Baby skin care

To save yourself an aching back and make sure you have a good handle of your latest family addition, get yourself a stand-up baby bathtub. Thereby you can bathe your baby without hunching down like you would if you were to use your normal bathtub. Plus, there are plenty of great options that have a newborn inlay to support you supporting your baby. When bathing your baby you do not need any bath ingredients and do not need to soak your baby in baby cream afterwards. A newborn does not really get dirty (unless you purposefully throw him or her in the mud), at least not so badly that water alone and a washing cloth couldn’t solve the problem. Moreover, why tamper with your baby’s natural skin with cream and scents. You should, however, have a bit of baby oil handy in case he or she gets dry patches of skin. This can also double function as a bath ingredient if you really deem it essential to make your baby’s skin smoother. Always wash the face and head last and use a different wash cloth for that. It also pays to have baby towels with a small hoodie to keep your baby’s most vulnerable spot warm: the head. A really nifty thing for when your baby has a cold is a boogie sucker. Hands down, one very smart inventions for your mini-me.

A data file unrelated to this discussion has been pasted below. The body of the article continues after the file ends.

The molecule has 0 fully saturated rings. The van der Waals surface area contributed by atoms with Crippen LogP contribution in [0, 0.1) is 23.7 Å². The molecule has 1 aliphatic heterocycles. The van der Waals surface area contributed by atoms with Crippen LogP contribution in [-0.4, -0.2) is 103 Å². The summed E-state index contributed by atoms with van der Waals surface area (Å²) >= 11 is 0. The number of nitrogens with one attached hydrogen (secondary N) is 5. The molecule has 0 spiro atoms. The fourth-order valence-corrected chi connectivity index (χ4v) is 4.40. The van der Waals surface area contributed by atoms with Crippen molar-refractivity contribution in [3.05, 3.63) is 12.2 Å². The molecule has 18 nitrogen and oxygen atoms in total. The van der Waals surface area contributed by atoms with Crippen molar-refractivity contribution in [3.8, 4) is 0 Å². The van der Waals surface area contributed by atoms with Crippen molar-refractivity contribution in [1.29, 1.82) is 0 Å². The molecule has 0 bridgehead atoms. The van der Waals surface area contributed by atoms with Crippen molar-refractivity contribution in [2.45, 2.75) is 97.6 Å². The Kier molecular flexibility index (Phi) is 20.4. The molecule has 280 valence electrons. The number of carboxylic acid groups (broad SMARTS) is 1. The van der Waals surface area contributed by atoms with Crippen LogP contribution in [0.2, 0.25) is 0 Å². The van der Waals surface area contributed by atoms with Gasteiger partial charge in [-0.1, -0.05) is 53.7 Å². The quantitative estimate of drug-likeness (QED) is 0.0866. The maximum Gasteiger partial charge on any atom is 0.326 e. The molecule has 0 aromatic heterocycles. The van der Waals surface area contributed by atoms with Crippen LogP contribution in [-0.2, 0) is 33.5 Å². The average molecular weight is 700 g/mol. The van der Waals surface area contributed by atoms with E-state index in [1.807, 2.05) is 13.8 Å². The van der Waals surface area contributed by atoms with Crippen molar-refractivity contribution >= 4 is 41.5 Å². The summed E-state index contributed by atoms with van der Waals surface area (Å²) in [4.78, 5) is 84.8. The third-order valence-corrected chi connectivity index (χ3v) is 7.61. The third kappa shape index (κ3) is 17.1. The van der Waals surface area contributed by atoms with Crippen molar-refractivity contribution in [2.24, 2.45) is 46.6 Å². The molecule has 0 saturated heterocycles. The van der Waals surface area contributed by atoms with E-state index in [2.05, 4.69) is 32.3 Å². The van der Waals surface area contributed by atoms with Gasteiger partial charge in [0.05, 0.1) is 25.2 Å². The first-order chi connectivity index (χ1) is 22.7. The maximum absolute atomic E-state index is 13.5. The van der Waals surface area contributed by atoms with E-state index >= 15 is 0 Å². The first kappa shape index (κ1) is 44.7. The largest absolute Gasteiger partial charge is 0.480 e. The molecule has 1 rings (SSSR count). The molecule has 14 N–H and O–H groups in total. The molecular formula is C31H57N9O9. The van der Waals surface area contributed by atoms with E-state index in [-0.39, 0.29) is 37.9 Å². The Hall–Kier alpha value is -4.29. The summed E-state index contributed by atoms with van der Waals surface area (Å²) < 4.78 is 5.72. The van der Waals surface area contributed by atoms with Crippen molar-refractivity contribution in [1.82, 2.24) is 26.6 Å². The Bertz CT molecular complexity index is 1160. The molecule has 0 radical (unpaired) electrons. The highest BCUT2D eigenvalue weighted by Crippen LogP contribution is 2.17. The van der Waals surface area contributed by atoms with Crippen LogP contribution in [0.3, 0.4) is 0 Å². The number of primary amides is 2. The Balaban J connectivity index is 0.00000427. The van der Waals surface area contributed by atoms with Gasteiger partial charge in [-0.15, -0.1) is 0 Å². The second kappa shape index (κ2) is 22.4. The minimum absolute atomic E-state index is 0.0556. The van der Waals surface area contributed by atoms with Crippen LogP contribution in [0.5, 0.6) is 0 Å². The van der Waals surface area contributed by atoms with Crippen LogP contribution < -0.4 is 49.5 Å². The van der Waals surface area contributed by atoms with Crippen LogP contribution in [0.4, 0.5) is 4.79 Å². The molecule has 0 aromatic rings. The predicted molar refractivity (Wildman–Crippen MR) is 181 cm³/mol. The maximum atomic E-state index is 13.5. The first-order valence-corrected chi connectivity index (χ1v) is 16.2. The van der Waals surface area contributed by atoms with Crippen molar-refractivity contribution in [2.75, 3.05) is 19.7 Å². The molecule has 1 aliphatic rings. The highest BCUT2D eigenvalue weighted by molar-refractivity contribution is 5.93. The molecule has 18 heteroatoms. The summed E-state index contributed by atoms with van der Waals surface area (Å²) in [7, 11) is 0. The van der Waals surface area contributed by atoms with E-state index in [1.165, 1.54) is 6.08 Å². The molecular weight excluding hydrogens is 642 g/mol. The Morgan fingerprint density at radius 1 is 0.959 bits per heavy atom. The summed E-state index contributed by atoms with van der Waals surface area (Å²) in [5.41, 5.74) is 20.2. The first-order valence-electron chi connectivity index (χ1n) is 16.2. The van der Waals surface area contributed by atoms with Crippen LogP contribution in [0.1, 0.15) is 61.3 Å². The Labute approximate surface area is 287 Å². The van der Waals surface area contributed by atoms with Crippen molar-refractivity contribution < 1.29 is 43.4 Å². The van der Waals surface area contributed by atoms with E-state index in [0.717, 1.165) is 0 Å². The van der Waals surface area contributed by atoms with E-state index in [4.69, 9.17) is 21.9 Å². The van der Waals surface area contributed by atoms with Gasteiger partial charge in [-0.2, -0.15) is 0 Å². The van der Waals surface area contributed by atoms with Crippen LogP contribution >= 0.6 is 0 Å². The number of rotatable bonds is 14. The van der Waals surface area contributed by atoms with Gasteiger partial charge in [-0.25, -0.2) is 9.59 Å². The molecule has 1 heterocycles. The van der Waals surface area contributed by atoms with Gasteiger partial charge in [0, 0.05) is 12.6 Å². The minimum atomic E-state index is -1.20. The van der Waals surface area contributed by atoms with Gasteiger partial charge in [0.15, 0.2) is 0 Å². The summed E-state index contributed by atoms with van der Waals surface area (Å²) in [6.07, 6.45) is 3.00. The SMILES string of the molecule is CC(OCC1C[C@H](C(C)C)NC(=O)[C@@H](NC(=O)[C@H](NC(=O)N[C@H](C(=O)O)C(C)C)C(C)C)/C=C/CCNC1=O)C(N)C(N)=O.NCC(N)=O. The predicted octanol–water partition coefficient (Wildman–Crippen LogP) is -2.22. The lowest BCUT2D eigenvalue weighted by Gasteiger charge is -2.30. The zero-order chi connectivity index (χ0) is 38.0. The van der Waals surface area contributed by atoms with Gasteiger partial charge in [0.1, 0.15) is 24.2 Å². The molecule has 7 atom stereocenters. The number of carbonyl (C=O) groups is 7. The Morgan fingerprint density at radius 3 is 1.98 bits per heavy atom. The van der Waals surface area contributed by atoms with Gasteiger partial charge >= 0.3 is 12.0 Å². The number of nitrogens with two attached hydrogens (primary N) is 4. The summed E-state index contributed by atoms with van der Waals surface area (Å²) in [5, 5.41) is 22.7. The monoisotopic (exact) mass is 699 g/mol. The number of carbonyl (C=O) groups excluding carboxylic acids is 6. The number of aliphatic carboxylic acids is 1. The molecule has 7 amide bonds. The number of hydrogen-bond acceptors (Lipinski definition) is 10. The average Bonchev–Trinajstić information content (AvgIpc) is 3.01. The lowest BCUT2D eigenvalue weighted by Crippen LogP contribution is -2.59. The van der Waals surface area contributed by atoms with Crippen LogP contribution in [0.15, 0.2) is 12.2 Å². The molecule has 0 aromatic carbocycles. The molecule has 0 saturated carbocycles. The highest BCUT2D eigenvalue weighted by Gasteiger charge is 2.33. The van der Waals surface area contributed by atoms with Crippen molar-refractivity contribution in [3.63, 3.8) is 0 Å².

Recommended shopping list of baby care essentials:

  • Diapers: either disposable or non-disposables. If you get the former, get an Amazon Prime subscription for regular resupply. We now tried several different diaper brands and nothing, really nothing, beats Pampers 
  • Angelcare diaper disposal system  (see here)
  • Cushioned changing pad (make sure to get one with a plastic cover to be able to wipe it clean when necessary)
  • 6-9 changing mats as a changing pad cover
  • Disposable dry wipes 
  • Butt cream
  • Portable baby changing station (we got this one and I love it, it fits everything needed for changing the diapers, including your nursing scarf and a set of new baby clothing in case of an accident)
  • Black tea bags or chamomile tea bags
  • Nursing scarf for concealed breast-feeding in public (a truly amazing lifesaver when you are out and about with your mini-me, click here for a great example)
  • Baby oil
  • 4 washing cloths, 2 for the body, 2 for the face
  • 2 baby towels with a hoodie
  • Baby bathtub with newborn inlay and bathtub stand (click here for an example for a stand)
  • Boogie sucker (click here)

List of things you do NOT need:

  • (Scented) wet wipes: if you do however get them, get dry once as well, as you otherwise constantly leave your baby with a wet butt, which causes irritation
  • Baby bath ingredients: at least not until the baby gets so dirty that they need a proper soap to get clean, water is really all that’s needed to wash your baby. We ended up buying lots of baby bath stuff that we never used. Well at least we now already have it for later.
  • Disposable diaper changing covers (that’s a true waste of money, simply get washable ones)
  • Wipe warmer (unless you live in an ice block without heating)
  • Baby bath thermometer (use your elebow and common sense, we got 2 thermometers for some bizarre reason and never used them)